The strength of Springsteen & I lies in its authenticity. With all of the films contributors having shot their own footage on devices of differing quality and with differing levels of thought and preparation given to what they would say and where they would say it, the end result is a film which is completely lacking in pretention. Walsh obviously recognised the importance of this authenticity so does minimal cleaning up of people’s recordings. This results in a bit of awkwardness, as we see people stopping and starting over, getting up to turn off or adjust the camera, and so on, but rather than being off-putting the lack of polish feels appropriate given Springsteen’s standing as a working class hero.
Springsteen & I gives us insight into fandom of an equally powerful but less extreme nature than we have seen in documentaries on Comicon or Trekkies. It also gives you some idea of the incredible pressure someone like Springsteen must be under with so many millions of people around the world having such a strong emotional investment in him and his music. Springsteen & I will be of interest not just to fans who can identify with the stories but also to anyone interested in trying to understand what the big deal is.
Rating – ★★★
Review by Duncan McLean
Director: David Schmidt
Starring: Jessie Taylor, Ali Reza Sadiqi
Arguably the biggest political and humanitarian issue facing Australia over the last decade is that of asylum seekers, or “boat people” as they are un-affectionately known. The discourse over this issue is made up of voices from all sides; the left and the right, shock-jocks, politicians, activists and journalists. But the one group of voices that we consistently don’t hear from are the boat people themselves. David Schmidt’s documentary Between the Devil & the Deep Blue Sea seeks to make those voices heard, to humanise this issue and in doing so explore the question of what compels a person to become a boat person.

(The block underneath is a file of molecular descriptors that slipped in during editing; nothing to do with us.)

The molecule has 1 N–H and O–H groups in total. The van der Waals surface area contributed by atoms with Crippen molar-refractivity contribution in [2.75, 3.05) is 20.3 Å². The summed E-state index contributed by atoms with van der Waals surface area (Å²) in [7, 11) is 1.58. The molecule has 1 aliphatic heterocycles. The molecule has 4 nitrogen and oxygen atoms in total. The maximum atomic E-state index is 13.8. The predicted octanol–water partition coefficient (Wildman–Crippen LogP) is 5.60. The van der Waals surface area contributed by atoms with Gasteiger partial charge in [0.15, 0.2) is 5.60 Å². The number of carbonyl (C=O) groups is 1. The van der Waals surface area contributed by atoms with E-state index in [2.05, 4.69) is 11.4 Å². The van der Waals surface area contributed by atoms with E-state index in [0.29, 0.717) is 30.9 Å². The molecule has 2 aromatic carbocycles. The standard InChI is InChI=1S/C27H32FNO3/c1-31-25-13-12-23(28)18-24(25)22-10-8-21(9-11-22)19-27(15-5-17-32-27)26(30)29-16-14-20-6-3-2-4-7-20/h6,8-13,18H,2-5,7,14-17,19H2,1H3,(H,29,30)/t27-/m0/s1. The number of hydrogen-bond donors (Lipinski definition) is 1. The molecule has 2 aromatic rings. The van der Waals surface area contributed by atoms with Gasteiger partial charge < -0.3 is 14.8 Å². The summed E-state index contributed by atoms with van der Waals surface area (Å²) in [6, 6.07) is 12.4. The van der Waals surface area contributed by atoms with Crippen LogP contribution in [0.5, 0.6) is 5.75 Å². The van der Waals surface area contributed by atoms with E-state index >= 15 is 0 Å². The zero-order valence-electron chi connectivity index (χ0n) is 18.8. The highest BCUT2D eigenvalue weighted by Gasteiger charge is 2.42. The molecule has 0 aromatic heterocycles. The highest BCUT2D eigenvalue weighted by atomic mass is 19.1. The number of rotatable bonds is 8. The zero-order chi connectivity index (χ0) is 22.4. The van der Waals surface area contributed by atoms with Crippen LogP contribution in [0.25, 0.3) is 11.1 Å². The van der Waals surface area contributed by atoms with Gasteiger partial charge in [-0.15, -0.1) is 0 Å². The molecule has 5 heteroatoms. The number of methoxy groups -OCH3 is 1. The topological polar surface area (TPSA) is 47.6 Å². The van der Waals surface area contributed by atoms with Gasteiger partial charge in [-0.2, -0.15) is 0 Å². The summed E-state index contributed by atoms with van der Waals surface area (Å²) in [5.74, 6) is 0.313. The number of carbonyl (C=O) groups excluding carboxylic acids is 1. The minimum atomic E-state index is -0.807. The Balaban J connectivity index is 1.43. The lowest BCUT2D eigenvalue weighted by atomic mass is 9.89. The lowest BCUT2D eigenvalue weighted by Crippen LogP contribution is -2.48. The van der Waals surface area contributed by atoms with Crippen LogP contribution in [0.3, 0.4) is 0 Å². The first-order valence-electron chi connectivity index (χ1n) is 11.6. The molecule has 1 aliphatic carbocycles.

Young Melbourne lawyer Jessie Taylor and her friend and interpreter Ali Reza Sadiqi, himself a refugee, travel to Indonesia, the doorstep to Australia for asylum seekers, in order to meet with the men, women and children contemplating making the dangerous journey. Their stories expose us to not only the horrifying situations they are fleeing from – situations made all the more horrifying when they are being explained to you by children – and hopeless inefficiency of the official channels they are trying to follow.
Mostly the film is made up of on-location talking-head footage, but we also get to see footage taken inside a detention centre by a concealed camera Taylor wore under her headscarf. For mine though, the most harrowing image of the film is that of a rickety smugglers boat packed with people being pummeled against the rocks by rough seas.
The filming took place over two years, which means that we are able to get an idea of the progress of the journey. The picture finishes by taking us through all of the people we have heard from in the preceding hour with on-screen titles informing us which have since been resettled in Australia, which have had their claims denied, which are now missing and which have drowned at sea.
Schmidt doesn’t do anything too stylistically complex. He doesn’t experiment with the documentary form. But a film like Between the Devil & the Deep Blue Sea doesn’t need to. By far the most powerful way you can present an issue like this is to simply put the faces of the asylum seekers on the screen and let them tell their story. Any artifice would run the risk of detracting from their impact. Schmidt is smart enough to understand this and thus keeps it relatively simple.
Between the Devil & the Deep Blue Sea is not in cinematic release but has been touring around the country. Visit www.deepblueseafilm.com for more information on how you can see this potent, insightful and important documentary.
Rating – ★★★☆
Review by Duncan McLean